Dr. Li said the new approach could open the door for a deeper understanding of the mechanisms behind depression.
“Current methods of studying the brain provide a superficial understanding of connectivity,” Dr. Li said.
“This method allows us to identify impaired connectivity within each brain region, making it a potentially more powerful tool to study the neuromechanism of brain disorders and develop more effective diagnosis and treatment.”
Dr. Wengler’s co-authors are Kwan Y. Chen, M.D., Christine DeLorenzo, Ph.D., Mark E. Schweitzer, M.D., Turhan Canli, Ph.D., and Xiang He, Ph.D. The study was funded by Stony Brook University.
Dr. Li’s co-authors are Yujie Liu, M.D., Yanting Zheng, Ph.D., Ye Wu, Ph.D., Pew-Thian Yap, Ph.D., Shijun Qiu, M.D., Han Zhang, Ph.D., and Dinggang Shen, Ph.D. The study was funded by the National Institutes of Health.
Late-life depression (LLD) is one of the most common psychiatric disorders afflicting the growing geriatric population and is associated with cognitive, affective and somatic abnormalities in individuals aged 60 years and older (Blazer, 2003; Fiske et al., 2009; Desseilles et al., 2011; Elliott et al., 2011).
There is evidence to suggest that the severity of depressive symptomatology in LLD is a causal factor associated with neurocognitive decline, even when patients enter the euthymic phase or achieve remission (Paterniti et al., 2002; Bhardwaj et al., 2010; O’Shea et al., 2015; Yao & Meng, 2015).
Recent cross-sectional and longitudinal studies, however, have failed to demonstrate a significant relationship between LLD symptoms and cognitive impairments (Ganguli et al., 2006; Becker et al., 2009).
The discrepancy between these results suggests the presence of underlying mediators related to cognitive functioning in LLD, particularly individual differences in susceptibility to cognitive and functional decline in the context of age-related brain pathology (Barnett et al., 2006; Stern, 2007; O’Shea et al., 2015).
Cognitive reserve (CR) refers to an active process that involves facilitating the flexibility and efficiency of neural networks, to compensate for impairments emerging as a consequence of brain damage or pathology (Stern, 2002, 2007; Stern et al., 2018b).
A growing body of evidence supports the CR-related hypothesis that people with higher CR cope with age- and disease-related neurocognitive changes better than those with lower CR (Steffener & Stern, 2012; Stern, 2012) and, moreover, that levels of CR predict cognitive decline progression in individuals with neurological conditions (Tucker & Stern, 2011; Stern, 2012; Soldan et al., 2015).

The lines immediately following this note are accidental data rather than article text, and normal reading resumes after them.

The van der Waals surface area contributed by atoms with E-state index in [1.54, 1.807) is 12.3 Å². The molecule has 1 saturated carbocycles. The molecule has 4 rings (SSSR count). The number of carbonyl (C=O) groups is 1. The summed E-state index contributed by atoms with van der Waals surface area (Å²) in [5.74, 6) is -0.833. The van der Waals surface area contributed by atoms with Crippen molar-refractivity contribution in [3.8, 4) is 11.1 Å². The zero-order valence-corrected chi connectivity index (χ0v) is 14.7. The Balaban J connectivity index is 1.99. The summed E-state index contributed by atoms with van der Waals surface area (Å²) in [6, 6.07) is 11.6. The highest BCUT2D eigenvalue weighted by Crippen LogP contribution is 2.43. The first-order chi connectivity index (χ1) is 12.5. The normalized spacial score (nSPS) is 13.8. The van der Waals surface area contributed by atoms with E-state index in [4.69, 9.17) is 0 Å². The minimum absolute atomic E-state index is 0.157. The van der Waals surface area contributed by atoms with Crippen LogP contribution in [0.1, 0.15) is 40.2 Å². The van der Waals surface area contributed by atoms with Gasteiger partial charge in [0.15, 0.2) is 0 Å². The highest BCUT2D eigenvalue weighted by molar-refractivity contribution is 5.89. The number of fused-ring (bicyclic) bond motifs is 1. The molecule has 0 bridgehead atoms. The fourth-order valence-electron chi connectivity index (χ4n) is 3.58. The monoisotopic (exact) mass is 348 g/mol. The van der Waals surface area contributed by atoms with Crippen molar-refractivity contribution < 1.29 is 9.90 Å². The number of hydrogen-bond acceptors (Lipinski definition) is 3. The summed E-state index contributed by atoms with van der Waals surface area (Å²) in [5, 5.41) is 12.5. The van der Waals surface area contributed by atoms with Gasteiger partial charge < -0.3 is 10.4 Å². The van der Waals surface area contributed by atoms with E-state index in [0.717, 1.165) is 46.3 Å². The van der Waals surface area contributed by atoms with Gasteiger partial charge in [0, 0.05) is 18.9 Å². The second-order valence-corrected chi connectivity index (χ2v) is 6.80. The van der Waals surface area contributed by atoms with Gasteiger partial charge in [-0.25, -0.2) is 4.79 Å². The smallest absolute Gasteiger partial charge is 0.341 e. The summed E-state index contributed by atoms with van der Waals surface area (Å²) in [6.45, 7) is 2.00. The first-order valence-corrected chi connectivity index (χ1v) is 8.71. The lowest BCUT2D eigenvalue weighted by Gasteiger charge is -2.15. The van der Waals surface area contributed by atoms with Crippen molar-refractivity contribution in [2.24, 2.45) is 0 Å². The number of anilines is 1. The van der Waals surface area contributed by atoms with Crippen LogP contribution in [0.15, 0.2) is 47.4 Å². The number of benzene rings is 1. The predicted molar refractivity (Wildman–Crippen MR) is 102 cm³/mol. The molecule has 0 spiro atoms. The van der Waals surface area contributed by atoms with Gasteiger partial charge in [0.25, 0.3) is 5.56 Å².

For example, Alzheimer’s disease (AD) patients who had more education and demonstrated greater engagement in leisure activities (i.e. higher CR) suffered less neurocognitive decline (Scarmeas & Stern, 2004; Wilson et al., 2013).
These results suggest that CR may act as a protective mechanism by facilitating cognitive performance and decreasing age-related and disease-associated clinical symptoms consequent to brain pathology (Stern, 2007, 2009, 2012).
There is increasing interest in CR’s mode of impacting the relationship between age-related neurological diseases (e.g. AD) and cognitive decline; however, it remains unclear whether CR has analogous effects in the context of psychiatric conditions, especially among the at-risk elderly population (Butters et al., 2000, 2008; Tucker & Stern, 2011; Giogkaraki et al., 2013; Watson & Joyce, 2015; Deschamps, 2018).
Previous behavioral studies have used multiple measures of CR (e.g. educational attainment, occupational complexity and verbal ability) to demonstrate that levels of CR in later life impact the risk of depression (Turner & Lloyd, 1999; Spitznagel et al., 2006; Ladin, 2008). In these researches, higher CR appears to act as a protective factor against the symptoms of psychiatric conditions, including major depressive disorder (Turner & Lloyd, 1999; Barnett et al., 2006; Venezia et al., 2018).
These findings suggest that CR may be encoded more generally, rather than in disorder-specific ways, for the elderly population. Given that CR mechanisms may allow people to cope more effectively with a variety of age- and disease-related forms of cognitive decline and functional changes, it is worth noting that CR is relevant to both the pathological and normal aging process.
Despite the failure of some investigations to demonstrate CR’s positive effects on cognitive performance in individuals with LLD (Bhalla et al., 2005), a recent study reported that reading ability acts as a CR moderator to significantly influence the association between depressive symptoms and executive functioning in individuals with LLD (O’Shea et al., 2015).